Statement by BYU AAUP on Academic Freedom at BYU

Statement by BYU AAUP on Academic Freedom at BYU

Notes on BYU’s 1992 Academic Freedom Statment and Related Policies.

Drafted by B. W. Jorgensen, Associate Professor of English

BYU Chapter, AAUP, January 1997.

1. The Statement appeals to the 1940 AAUP Statement on Academic Freedom and Tenure, yet seems to ignore the AAUP’s 1970 “Interpretive Comments,” especially comment 3: “Most church-related institutions no longer need or desire the departure from the principle of academic freedom implied in the 1940 Statement, and we do not now endorse such a departure.”

2. BYU’s statement is “grounded on a distinction, often blurred but vital and historically based, between individual and institutional academic freedom,” and attempts to balance the sometimes conflicting claims of these two freedoms.

3. The Statement grounds individual academic freedom on the LDS scriptural principle of “individual agency” or “moral agency,” concluding that “neither testimony, nor righteousness, nor genuine understanding is possible unless it is freely discovered and voluntarily embraced.” Elsewhere the Statement reminds us that “There is no such thing as risk-free genuine education, just as according to LDS theology there is no risk-free earthly experience.” Individual academic freedom is defined as a faculty member’s right “‘to teach and research without interference,’ to ask hard questions, to subject answers to rigorous examination, and to engage in scholarship and creative work,” and includes “the traditional right to publish or present the results of original research in the reputable scholarly literature and professional conferences of one’s academic discipline.” The Statement declares BYU’s aspiration “to be a host for th[e] integrated search for truth by offering a unique enclave of inquiry, where teachers and students may seek learning ‘even by study and also by faith.'” Citing prophetic and scriptural texts, the “scope of integration” is given as “in principle, as wide as truth itself,” since “the gospel . . . affirms the full range of human modes of knowing.” And in “summary” the Statement declares that “BYU students and their parents are entitled to expect an educational experience that reflects this aspiration.”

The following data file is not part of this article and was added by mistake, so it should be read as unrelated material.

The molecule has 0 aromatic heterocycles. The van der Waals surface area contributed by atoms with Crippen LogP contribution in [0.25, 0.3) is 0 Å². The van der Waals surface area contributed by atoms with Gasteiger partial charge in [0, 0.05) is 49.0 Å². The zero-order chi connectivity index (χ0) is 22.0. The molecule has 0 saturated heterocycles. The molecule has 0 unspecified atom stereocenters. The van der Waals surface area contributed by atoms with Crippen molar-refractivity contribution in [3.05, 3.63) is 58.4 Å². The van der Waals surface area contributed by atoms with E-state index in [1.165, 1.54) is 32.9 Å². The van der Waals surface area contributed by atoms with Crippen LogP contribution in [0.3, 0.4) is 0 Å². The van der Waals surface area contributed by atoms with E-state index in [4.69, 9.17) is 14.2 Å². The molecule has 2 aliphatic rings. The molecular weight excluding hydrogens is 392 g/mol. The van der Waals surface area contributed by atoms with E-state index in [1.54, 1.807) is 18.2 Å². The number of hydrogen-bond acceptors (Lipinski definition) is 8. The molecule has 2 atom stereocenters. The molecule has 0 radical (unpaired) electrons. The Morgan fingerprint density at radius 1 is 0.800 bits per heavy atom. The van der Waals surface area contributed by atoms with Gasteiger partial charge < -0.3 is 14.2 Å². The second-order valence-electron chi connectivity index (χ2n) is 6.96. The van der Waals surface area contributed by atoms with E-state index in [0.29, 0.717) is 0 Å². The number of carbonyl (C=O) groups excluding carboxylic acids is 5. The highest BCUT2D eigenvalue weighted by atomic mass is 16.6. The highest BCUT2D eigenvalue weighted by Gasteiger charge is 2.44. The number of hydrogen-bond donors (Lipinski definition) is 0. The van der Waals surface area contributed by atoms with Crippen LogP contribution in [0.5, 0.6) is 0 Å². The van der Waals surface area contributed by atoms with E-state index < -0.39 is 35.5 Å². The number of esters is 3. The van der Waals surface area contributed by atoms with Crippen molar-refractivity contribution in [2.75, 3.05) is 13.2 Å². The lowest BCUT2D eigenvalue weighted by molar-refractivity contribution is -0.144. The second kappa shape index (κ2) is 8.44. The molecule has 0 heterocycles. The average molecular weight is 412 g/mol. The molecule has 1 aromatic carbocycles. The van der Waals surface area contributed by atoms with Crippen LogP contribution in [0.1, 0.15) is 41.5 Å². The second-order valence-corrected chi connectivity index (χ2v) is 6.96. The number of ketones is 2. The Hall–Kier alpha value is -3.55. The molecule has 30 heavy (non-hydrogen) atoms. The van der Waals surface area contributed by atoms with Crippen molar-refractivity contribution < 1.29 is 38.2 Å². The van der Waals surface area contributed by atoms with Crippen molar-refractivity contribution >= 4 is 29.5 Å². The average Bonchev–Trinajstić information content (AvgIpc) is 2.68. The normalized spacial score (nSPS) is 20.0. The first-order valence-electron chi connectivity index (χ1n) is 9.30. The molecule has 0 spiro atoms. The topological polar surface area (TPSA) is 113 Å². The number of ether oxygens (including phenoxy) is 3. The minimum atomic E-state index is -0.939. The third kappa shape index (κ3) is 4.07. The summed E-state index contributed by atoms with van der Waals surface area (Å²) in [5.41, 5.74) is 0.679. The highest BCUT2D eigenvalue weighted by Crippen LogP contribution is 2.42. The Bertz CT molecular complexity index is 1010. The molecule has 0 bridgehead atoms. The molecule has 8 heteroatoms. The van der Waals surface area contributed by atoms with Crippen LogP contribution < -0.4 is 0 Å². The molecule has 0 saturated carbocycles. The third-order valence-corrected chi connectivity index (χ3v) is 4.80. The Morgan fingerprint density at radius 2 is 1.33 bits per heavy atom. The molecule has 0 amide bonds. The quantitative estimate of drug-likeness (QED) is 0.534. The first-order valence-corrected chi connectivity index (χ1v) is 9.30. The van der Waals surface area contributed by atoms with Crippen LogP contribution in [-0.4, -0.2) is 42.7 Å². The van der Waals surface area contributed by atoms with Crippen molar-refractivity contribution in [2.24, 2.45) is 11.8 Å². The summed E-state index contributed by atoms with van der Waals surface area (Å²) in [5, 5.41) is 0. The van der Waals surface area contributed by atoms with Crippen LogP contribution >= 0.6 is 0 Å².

4. Nearly twice as long, the discussion of “institutional academic freedom” includes some fourteen footnotes citing recent analyses of academic freedom in religious institutions, and especially a number of articles on the “death” or “decline” of “religious higher education.” The sponsors and writers of the Statement seem more anxious to define and defend “institutional academic freedom” than “individual academic freedom,” perhaps because they felt the former was insufficiently understood.